Super-Sticky Sandwich

Here's your nightly math! Just 5 quick minutes of number fun for kids and parents at home. Read a cool fun fact, followed by math riddles at different levels so everyone can jump in. Your kids will love you for it.

Super-Sticky Sandwich

May 27, 2017

The most popular sandwich in America might be the peanut butter and jelly. We’ve been making these sandwiches for over 100 years — the first known recipe is from the year 1896! It’s kind of silly that you’d need a recipe for spreading peanut butter on bread, but back in the day it was trickier than that: people had to make their own peanut butter at home. Another recipe from 1901 adds jelly to the mix. Then in 1928 sliced bread was invented, and then we knew everything we needed to know to make this easy sandwich. Today the average kid eats 1,500 PB&J sandwiches before graduating from high school — so that’s some pretty sticky math.

Wee ones: If you put a piece of bread on the plate, then top it with peanut butter, then jelly, then another slice of bread, how many layers do you have?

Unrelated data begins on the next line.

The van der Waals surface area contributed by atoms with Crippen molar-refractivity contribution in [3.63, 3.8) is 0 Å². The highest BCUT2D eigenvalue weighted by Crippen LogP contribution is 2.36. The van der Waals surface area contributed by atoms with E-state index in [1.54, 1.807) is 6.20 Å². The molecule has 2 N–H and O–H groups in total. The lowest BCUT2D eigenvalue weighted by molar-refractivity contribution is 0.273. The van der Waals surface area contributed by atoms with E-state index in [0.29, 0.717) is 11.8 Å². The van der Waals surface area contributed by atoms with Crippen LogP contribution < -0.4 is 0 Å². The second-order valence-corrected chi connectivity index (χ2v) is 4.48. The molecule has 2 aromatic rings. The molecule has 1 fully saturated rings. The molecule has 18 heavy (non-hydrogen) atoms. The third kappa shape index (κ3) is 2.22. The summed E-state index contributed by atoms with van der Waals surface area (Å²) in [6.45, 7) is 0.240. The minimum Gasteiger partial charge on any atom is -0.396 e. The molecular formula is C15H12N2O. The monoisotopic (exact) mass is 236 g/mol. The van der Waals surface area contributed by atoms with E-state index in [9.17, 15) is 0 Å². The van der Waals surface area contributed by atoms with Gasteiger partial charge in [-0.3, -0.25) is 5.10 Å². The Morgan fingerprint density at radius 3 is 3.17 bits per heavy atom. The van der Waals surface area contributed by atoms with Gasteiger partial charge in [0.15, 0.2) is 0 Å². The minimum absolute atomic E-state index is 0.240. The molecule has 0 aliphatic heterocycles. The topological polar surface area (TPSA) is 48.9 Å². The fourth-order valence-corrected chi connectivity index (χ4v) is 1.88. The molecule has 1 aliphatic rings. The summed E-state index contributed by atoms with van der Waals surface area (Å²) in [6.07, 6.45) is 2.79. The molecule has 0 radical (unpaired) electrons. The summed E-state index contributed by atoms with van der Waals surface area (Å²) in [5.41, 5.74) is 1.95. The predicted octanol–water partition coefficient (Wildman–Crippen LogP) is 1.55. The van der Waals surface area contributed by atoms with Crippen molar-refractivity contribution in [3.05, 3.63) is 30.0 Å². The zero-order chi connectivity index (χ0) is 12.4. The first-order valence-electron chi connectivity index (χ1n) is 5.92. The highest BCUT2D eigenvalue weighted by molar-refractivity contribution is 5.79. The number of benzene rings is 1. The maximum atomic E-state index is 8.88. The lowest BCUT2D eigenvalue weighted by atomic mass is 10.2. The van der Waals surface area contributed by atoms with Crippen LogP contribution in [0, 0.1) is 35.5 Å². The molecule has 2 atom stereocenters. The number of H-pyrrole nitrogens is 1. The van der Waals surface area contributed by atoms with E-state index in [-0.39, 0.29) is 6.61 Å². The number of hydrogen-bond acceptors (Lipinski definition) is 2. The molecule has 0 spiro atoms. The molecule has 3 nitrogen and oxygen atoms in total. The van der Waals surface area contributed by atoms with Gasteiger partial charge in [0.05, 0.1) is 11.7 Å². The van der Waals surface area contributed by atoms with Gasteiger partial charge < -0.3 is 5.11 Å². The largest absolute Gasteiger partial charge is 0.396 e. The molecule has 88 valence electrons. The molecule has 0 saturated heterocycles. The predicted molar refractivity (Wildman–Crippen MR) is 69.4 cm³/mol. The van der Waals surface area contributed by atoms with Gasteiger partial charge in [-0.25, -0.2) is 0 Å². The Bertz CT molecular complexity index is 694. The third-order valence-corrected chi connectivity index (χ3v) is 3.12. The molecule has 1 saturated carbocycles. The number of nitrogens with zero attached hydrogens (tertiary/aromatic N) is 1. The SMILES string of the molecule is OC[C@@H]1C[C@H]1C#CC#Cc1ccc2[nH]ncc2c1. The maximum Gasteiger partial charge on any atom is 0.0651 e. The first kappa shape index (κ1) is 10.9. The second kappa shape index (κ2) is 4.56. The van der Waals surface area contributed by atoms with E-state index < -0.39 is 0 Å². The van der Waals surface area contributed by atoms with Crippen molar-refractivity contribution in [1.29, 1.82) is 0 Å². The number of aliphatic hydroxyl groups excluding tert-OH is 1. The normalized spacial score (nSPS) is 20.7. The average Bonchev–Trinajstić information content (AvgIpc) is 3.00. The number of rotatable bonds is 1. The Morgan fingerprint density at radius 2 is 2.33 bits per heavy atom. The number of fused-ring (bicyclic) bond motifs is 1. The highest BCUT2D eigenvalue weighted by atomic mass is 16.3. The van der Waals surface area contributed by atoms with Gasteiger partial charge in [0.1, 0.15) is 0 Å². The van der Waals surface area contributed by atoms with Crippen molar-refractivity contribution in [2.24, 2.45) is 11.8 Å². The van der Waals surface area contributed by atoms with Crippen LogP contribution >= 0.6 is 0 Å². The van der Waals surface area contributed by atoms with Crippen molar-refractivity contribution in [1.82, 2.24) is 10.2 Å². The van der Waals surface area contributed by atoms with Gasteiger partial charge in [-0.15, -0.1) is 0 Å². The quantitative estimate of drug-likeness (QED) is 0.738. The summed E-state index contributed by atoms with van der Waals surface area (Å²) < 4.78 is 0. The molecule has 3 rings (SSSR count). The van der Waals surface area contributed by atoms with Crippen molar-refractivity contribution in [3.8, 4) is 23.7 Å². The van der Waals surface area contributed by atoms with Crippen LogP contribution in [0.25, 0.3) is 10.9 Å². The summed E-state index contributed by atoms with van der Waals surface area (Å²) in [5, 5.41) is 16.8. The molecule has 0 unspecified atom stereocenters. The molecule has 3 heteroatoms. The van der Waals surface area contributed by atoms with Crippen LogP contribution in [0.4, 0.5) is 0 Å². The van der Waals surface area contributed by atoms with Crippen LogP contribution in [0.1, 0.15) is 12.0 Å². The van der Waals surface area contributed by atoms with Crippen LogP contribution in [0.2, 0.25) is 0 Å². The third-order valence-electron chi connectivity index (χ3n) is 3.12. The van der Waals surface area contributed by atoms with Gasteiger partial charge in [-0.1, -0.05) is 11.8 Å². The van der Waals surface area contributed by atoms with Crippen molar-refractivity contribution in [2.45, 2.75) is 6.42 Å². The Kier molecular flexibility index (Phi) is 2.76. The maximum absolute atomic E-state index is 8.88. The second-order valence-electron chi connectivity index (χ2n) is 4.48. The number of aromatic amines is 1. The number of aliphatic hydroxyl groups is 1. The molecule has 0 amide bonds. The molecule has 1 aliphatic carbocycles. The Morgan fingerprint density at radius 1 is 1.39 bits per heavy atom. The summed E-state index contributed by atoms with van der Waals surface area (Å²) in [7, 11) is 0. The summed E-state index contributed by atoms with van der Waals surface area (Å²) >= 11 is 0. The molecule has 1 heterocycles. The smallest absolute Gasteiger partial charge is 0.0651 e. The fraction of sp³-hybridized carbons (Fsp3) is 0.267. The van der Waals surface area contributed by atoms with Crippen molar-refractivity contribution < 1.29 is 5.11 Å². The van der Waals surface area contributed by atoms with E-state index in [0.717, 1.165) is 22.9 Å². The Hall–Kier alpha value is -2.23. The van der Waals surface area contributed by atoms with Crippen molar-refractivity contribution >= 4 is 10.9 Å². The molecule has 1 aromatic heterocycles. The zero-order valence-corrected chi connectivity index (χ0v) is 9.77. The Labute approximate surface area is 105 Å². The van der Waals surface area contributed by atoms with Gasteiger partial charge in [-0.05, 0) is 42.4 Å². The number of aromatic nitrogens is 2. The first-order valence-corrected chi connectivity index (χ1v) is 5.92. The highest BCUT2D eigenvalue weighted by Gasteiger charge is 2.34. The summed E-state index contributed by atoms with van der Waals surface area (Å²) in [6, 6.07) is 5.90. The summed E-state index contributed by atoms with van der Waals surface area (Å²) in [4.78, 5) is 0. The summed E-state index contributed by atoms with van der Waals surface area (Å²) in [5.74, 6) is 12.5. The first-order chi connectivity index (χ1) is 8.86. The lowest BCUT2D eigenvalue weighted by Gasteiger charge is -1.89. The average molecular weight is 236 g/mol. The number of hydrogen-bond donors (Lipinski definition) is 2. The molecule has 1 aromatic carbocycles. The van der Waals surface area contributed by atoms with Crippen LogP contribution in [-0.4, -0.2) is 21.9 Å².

Little kids: If you make a mega-PB&J sandwich layering bread, then PB, then jelly, then bread again to repeat, what ingredient is the 6th layer?  Bonus: Which layer of the sandwich is the 3rd layer of peanut butter?

Big kids: If the peanut butter sandwich came to life in 1896 and the jelly came along in 1901, how many years later was that?  Bonus: If you eat 200 PB&J sandwiches each year, and you eat 1,600 by the time you graduate at age 17, how old were you when you started?

 

 

 

Answers:
Wee ones: 4 layers.

Little kids: Jelly.  Bonus: The 8th layer, since the peanut butter is always 1 less than a multiple of 3.

Big kids: 5 year later.  Bonus: Age 9, since it takes 8 years to eat 1,600 sandwiches at that rate.

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About the Author

Laura Overdeck

Laura Overdeck

Laura Bilodeau Overdeck is founder and president of Bedtime Math Foundation. Her goal is to make math as playful for kids as it was for her when she was a child. Her mom had Laura baking while still in diapers, and her dad had her using power tools at a very unsafe age, measuring lengths, widths and angles in the process. Armed with this early love of numbers, Laura went on to get a BA in astrophysics from Princeton University, and an MBA from the Wharton School of Business; she continues to star-gaze today. Laura’s other interests include her three lively children, chocolate, extreme vehicles, and Lego Mindstorms.

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